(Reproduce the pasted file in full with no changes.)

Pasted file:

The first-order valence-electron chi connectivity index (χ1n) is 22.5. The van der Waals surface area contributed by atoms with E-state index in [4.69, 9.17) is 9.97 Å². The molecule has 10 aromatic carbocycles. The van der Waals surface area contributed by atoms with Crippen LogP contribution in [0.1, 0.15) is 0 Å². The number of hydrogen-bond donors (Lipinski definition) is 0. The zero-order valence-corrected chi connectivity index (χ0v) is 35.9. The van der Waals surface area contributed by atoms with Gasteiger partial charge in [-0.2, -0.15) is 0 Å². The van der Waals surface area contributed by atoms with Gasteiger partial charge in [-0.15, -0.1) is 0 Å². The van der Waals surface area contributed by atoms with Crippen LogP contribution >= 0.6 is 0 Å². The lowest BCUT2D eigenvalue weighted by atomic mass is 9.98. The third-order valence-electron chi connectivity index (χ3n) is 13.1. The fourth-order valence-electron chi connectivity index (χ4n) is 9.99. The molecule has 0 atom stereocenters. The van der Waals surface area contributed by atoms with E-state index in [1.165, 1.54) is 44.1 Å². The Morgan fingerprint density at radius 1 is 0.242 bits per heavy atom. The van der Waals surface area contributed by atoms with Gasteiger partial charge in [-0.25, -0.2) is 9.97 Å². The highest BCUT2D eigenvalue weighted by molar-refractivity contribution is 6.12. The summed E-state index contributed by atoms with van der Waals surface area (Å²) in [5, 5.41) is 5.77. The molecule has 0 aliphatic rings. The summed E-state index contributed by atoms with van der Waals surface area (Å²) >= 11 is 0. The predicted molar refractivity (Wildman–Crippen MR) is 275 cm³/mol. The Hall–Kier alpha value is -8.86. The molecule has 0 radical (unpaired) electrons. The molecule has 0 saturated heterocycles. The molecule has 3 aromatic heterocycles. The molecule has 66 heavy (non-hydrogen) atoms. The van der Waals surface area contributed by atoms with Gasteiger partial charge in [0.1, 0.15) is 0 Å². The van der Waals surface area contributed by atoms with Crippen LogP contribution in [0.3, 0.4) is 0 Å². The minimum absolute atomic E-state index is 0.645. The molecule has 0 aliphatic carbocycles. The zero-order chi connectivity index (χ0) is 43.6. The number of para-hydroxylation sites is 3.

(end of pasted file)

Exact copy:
The first-order valence-electron chi connectivity index (χ1n) is 22.5. The van der Waals surface area contributed by atoms with E-state index in [4.69, 9.17) is 9.97 Å². The molecule has 10 aromatic carbocycles. The van der Waals surface area contributed by atoms with Crippen LogP contribution in [0.1, 0.15) is 0 Å². The number of hydrogen-bond donors (Lipinski definition) is 0. The zero-order valence-corrected chi connectivity index (χ0v) is 35.9. The van der Waals surface area contributed by atoms with Gasteiger partial charge in [-0.2, -0.15) is 0 Å². The van der Waals surface area contributed by atoms with Gasteiger partial charge in [-0.15, -0.1) is 0 Å². The van der Waals surface area contributed by atoms with Crippen LogP contribution >= 0.6 is 0 Å². The lowest BCUT2D eigenvalue weighted by atomic mass is 9.98. The third-order valence-electron chi connectivity index (χ3n) is 13.1. The fourth-order valence-electron chi connectivity index (χ4n) is 9.99. The molecule has 0 atom stereocenters. The van der Waals surface area contributed by atoms with E-state index in [1.165, 1.54) is 44.1 Å². The Morgan fingerprint density at radius 1 is 0.242 bits per heavy atom. The van der Waals surface area contributed by atoms with Gasteiger partial charge in [-0.25, -0.2) is 9.97 Å². The highest BCUT2D eigenvalue weighted by molar-refractivity contribution is 6.12. The summed E-state index contributed by atoms with van der Waals surface area (Å²) in [5, 5.41) is 5.77. The molecule has 0 aliphatic rings. The summed E-state index contributed by atoms with van der Waals surface area (Å²) >= 11 is 0. The predicted molar refractivity (Wildman–Crippen MR) is 275 cm³/mol. The Hall–Kier alpha value is -8.86. The molecule has 0 radical (unpaired) electrons. The molecule has 0 saturated heterocycles. The molecule has 3 aromatic heterocycles. The molecule has 66 heavy (non-hydrogen) atoms. The van der Waals surface area contributed by atoms with Gasteiger partial charge in [0.1, 0.15) is 0 Å². The van der Waals surface area contributed by atoms with Crippen LogP contribution in [0.3, 0.4) is 0 Å². The minimum absolute atomic E-state index is 0.645. The molecule has 0 aliphatic carbocycles. The zero-order chi connectivity index (χ0) is 43.6. The number of para-hydroxylation sites is 3.